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Merck adds another immuno-oncology tie-up

Firm to test Keytruda with Syndax’s entinostat in melanoma and NSCLC

merck-keytruda-pembrolizumab-melanoma 

The immuno-oncology land grab continues apace, with Merck & Co signing yet another deal to test its PD1 inhibitor Keytruda alongside emerging cancer drugs.

Merck has reached an agreement to test Keytruda (pembrolizumab) alongside Syndax's histone deacetylase (HDAC) inhibitor entinostat in phase Ib/II trials in melanoma and non-small cell lung cancer (NSCLC), with a view to progressing quickly to full-blown phase III studies.

Entinostat is in the same class as Novartis' recently approved panobinostat, which is indicated to treat multiple myeloma, as well as Merck & Co's lymphoma therapy vorinostat that debuted in 2006. HDAC inhibitors are designed to drive the re-expression of silenced genes, including those that encode tumour-suppressing proteins, in cancer cells.

Syndax is carrying out phase III trials of entinostat in hormone receptor-positive breast cancer, and the company has been awarded breakthrough status by the FDA for the drug in that indication.

The new deal reinforces the view that PD1 inhibitor such as Keytruda and Opdivo (nivolumab) from Bristol-Myers Squibb (BMS) show the most potential when used in combination with other cancer therapies.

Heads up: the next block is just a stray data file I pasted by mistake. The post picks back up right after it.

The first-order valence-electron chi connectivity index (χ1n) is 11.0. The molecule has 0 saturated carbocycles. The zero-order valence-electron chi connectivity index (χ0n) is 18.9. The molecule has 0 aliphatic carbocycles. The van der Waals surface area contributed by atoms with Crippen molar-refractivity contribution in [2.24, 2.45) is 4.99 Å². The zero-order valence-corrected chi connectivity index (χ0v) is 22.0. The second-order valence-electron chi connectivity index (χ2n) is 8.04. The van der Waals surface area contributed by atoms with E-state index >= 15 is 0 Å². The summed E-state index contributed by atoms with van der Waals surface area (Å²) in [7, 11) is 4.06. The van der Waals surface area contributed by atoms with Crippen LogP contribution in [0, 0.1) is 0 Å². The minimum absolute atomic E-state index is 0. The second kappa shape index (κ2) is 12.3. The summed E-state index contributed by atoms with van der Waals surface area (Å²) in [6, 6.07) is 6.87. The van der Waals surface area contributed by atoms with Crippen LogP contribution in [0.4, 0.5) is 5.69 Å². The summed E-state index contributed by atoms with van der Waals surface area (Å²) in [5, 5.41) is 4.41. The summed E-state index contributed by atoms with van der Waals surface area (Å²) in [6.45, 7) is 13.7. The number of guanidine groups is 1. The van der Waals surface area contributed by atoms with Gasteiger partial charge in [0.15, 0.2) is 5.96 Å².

New collaborations in the immuno-oncology sector are happening almost every week at the moment, as companies jostle for position in an emerging market that is predicted to eventually reach tens of billions of dollars a year. 

The last few weeks have seen Merck KGaA subsidiary Merck Serono sign a $941m tie up with Intrexon, Novartis forge a $750m alliance with Aduro, and BMS link up with Bavarian Nordic and Flexus.  

Leerink analyst Seamus Fernandez said recently that the immuno-oncology market could reach $40bn in yearly sales within the next 10 years. 

The accelerating growth is being driven by the huge number of patients desperate for more effective therapies but also high prices - with Opdivo and Keytruda both costing in the region of $150,000 a year - and there are growing concerns that healthcare systems around the world will struggle to pay for the new treatments.

Article by
Phil Taylor

1st April 2015

From: Research

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